Most people with asthma, about 60-90%, have allergic asthma. Nonallergic asthma is less common, occurring in 10-40% of the people with asthma.

*According to The National Institute of Health (NIH).

Condition content was medically reviewed by an AllerVie Health physician in April 2023.

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What is nonallergic (intrinsic) asthma?

Nonallergic asthma is called intrinsic because it’s not caused by an allergen or something your body views as “foreign.” Extrinsic asthma is allergic asthma and is triggered by something in your environment that is outside of your body.

Allergic (extrinsic) vs nonallergic (intrinsic) asthma

You can have allergic asthma and nonallergic asthma. Both types of asthma have the same symptoms. The difference is in what causes or triggers the asthma and how it is treated. 

Nonallergic (intrinsic) asthma is different from allergic asthma. It is not triggered by allergens but is in fact caused from recurrent infections of the upper and lower respiratory tract. You can have allergic asthma and nonallergic asthma. The difference is in what causes or triggers the asthma and how it is treated.

Nonallergic asthma symptoms

The symptoms for nonallergic asthma and allergic asthma are the same. They include:

  • Wheezing – especially when exhaling
  • Shortness of breath after vigorous activity
  • Tightness or pressure in the chest
  • Colds lasting more than 10 days
  • Coughing
  • Difficulty breathing

NonAllergic asthma causes

Asthma, all types, cause inflammation that narrows your airways and makes it difficult to breathe. Your body also produces excess mucus which makes it even harder to breathe.

Primary causes:

Nonallergic asthma is caused by things that are not allergens like:

  • Breathing in cold air
  • Certain medicines
  • Household chemicals
  • Infections such as colds and the flu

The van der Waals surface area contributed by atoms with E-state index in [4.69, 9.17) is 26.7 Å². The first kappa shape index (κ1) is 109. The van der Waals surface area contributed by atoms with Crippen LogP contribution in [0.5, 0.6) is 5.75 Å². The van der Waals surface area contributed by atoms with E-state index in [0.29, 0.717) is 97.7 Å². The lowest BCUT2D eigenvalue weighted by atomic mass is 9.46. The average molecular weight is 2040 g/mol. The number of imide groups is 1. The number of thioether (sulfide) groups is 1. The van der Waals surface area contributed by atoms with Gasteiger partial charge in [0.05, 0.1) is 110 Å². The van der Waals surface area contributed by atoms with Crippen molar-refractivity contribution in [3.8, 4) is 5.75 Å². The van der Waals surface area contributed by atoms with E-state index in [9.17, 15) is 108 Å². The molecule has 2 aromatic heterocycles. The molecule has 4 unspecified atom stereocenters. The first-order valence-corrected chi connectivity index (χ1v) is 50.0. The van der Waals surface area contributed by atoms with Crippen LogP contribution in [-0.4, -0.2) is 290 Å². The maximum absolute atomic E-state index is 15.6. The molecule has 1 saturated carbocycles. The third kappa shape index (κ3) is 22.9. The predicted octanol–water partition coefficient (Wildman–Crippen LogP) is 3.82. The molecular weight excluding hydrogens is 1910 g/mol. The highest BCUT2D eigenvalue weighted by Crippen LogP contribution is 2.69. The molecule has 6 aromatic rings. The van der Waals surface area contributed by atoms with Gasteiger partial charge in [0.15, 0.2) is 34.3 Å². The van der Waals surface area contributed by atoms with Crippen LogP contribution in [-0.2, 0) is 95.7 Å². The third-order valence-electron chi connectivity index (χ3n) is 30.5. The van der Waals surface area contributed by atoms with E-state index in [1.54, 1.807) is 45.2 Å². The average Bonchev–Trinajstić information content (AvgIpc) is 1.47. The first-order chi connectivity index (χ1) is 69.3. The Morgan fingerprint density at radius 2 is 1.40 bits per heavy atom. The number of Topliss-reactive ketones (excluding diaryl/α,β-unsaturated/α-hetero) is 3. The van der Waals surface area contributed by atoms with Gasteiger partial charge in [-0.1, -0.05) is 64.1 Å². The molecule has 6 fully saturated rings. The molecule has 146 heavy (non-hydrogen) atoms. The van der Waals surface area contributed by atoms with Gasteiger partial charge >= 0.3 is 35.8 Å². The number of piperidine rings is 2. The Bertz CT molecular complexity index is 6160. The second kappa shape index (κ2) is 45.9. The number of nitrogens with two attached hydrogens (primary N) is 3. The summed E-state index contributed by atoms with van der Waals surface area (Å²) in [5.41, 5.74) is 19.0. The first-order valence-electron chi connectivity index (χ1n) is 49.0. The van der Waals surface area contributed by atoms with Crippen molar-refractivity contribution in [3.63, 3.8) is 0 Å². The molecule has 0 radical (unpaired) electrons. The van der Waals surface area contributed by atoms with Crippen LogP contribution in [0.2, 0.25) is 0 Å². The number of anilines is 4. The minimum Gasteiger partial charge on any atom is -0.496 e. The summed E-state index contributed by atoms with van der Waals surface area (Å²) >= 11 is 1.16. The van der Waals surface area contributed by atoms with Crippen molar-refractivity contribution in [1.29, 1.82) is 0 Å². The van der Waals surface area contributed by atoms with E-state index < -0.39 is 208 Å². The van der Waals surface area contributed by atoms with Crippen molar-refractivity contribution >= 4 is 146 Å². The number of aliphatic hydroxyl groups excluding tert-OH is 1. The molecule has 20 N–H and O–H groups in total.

• Outdoor air pollution
  • Tobacco smoke

Secondary causes:

These causes contribute greatly to the severity of the symptoms:

  • Respiratory infections
  • Presence of mechanical and chemical irritants
  • Autonomic imbalance
  • Hormonal deficiencies 
  • Stress
  • Anxiety

When should you see an allergist for nonallergic asthma?

As with any type of asthma, you should see an AllerVie Health specialist if you are experiencing any of the symptoms of asthma and nonallergic asthma that are listed above.

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Complications with nonallergic asthma:

Nonallergic asthma can be more severe than other types of asthma, like allergic asthma. Nonallergic asthma does not always respond to standard treatments for asthma.


Seek emergency treatment if:

    • Your inhaler is not helping/reducing your symptoms

    • You are having trouble breathing and it’s getting worse

    • Your peak flow gets worse after a treatment

    • You feel drowsy

Risk factors for nonallergic asthma

People with nonallergic asthma make up about one third of all the people with asthma.

Typically occurs later in life

More prevalent in women

How we diagnose nonallergic asthma

If you visit an allergist with asthma symptoms, he or she will first test you for allergic asthma. This can include a thorough discussion of your medical history, testing for respiratory infections as well as the below tests. If your asthma is not triggered by allergens the specialist will look to other factors that may be causing your asthma.

Nonallergic asthma treatment

Treatment for nonallergic asthma will depend on the triggers. Treatments typically include medications, lifestyle changes and the avoidance of triggers. Following are categories of nonallergic asthma treatments that may be prescribed or recommended by your doctor.



Inhaled corticosteroids and bronchodilators are commonly used to control the symptoms of nonallergic asthma. These medications work by reducing inflammation and opening up the airways.


Breathing exercises

Breathing exercises such as pursed-lip breathing, diaphragmatic breathing, and yoga can help improve lung function and reduce asthma symptoms.


Avoid triggers

Identify and avoid triggers that can cause an asthma attack.


Maintain a healthy weight

Maintaining a healthy weight can help improve lung function and reduce asthma symptoms.


Stress managment

Stress can trigger asthma symptoms in some people. Techniques such as mindfulness meditation, deep breathing, and progressive muscle relaxation can help manage stress and reduce asthma symptoms.

Nonallergic asthma outlook

Following the recommendations of your doctor can help you live an active life and keep your asthma under control. When you have nonallergic asthma that is caused by an underlying infection, it is especially important to follow your asthma management plan to keep your condition from becoming chronic and uncontrolled.

Frequently Asked Questions

Can you have asthma and not be allergic to anything?

Is nonallergic asthma curable?